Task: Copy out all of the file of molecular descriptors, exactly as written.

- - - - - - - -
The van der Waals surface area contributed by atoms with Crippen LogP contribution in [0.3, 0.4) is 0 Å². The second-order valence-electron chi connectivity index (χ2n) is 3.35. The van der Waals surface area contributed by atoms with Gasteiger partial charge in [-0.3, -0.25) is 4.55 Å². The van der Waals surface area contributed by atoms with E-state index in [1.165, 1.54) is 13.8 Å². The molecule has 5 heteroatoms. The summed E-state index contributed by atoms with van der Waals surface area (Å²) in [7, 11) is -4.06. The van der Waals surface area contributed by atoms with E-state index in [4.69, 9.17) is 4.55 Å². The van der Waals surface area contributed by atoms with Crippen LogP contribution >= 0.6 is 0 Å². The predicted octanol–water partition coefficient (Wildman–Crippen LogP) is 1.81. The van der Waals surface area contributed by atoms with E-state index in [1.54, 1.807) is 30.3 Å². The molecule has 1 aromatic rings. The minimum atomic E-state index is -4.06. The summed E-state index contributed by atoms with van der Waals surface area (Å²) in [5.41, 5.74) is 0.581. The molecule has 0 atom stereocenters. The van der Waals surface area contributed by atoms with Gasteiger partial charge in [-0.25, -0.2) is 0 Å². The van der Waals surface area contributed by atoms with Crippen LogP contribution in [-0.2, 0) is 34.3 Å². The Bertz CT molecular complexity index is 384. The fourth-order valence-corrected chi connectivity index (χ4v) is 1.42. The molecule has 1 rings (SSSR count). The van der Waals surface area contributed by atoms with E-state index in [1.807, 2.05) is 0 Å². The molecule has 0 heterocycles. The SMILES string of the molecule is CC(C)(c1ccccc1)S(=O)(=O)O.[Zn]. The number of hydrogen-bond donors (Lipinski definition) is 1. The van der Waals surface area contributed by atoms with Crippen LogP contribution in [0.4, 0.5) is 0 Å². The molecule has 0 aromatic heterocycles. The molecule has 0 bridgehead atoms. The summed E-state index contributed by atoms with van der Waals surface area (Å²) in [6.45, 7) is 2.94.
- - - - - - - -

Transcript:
The van der Waals surface area contributed by atoms with Crippen LogP contribution in [0.3, 0.4) is 0 Å². The second-order valence-electron chi connectivity index (χ2n) is 3.35. The van der Waals surface area contributed by atoms with Gasteiger partial charge in [-0.3, -0.25) is 4.55 Å². The van der Waals surface area contributed by atoms with E-state index in [1.165, 1.54) is 13.8 Å². The molecule has 5 heteroatoms. The summed E-state index contributed by atoms with van der Waals surface area (Å²) in [7, 11) is -4.06. The van der Waals surface area contributed by atoms with E-state index in [4.69, 9.17) is 4.55 Å². The van der Waals surface area contributed by atoms with Crippen LogP contribution >= 0.6 is 0 Å². The predicted octanol–water partition coefficient (Wildman–Crippen LogP) is 1.81. The van der Waals surface area contributed by atoms with E-state index in [1.54, 1.807) is 30.3 Å². The molecule has 1 aromatic rings. The minimum atomic E-state index is -4.06. The summed E-state index contributed by atoms with van der Waals surface area (Å²) in [5.41, 5.74) is 0.581. The molecule has 0 atom stereocenters. The van der Waals surface area contributed by atoms with Gasteiger partial charge in [-0.25, -0.2) is 0 Å². The van der Waals surface area contributed by atoms with Crippen LogP contribution in [-0.2, 0) is 34.3 Å². The Bertz CT molecular complexity index is 384. The fourth-order valence-corrected chi connectivity index (χ4v) is 1.42. The molecule has 1 rings (SSSR count). The van der Waals surface area contributed by atoms with E-state index in [1.807, 2.05) is 0 Å². The molecule has 0 heterocycles. The SMILES string of the molecule is CC(C)(c1ccccc1)S(=O)(=O)O.[Zn]. The number of hydrogen-bond donors (Lipinski definition) is 1. The van der Waals surface area contributed by atoms with Crippen LogP contribution in [0.4, 0.5) is 0 Å². The molecule has 0 aromatic heterocycles. The molecule has 0 bridgehead atoms. The summed E-state index contributed by atoms with van der Waals surface area (Å²) in [6.45, 7) is 2.94.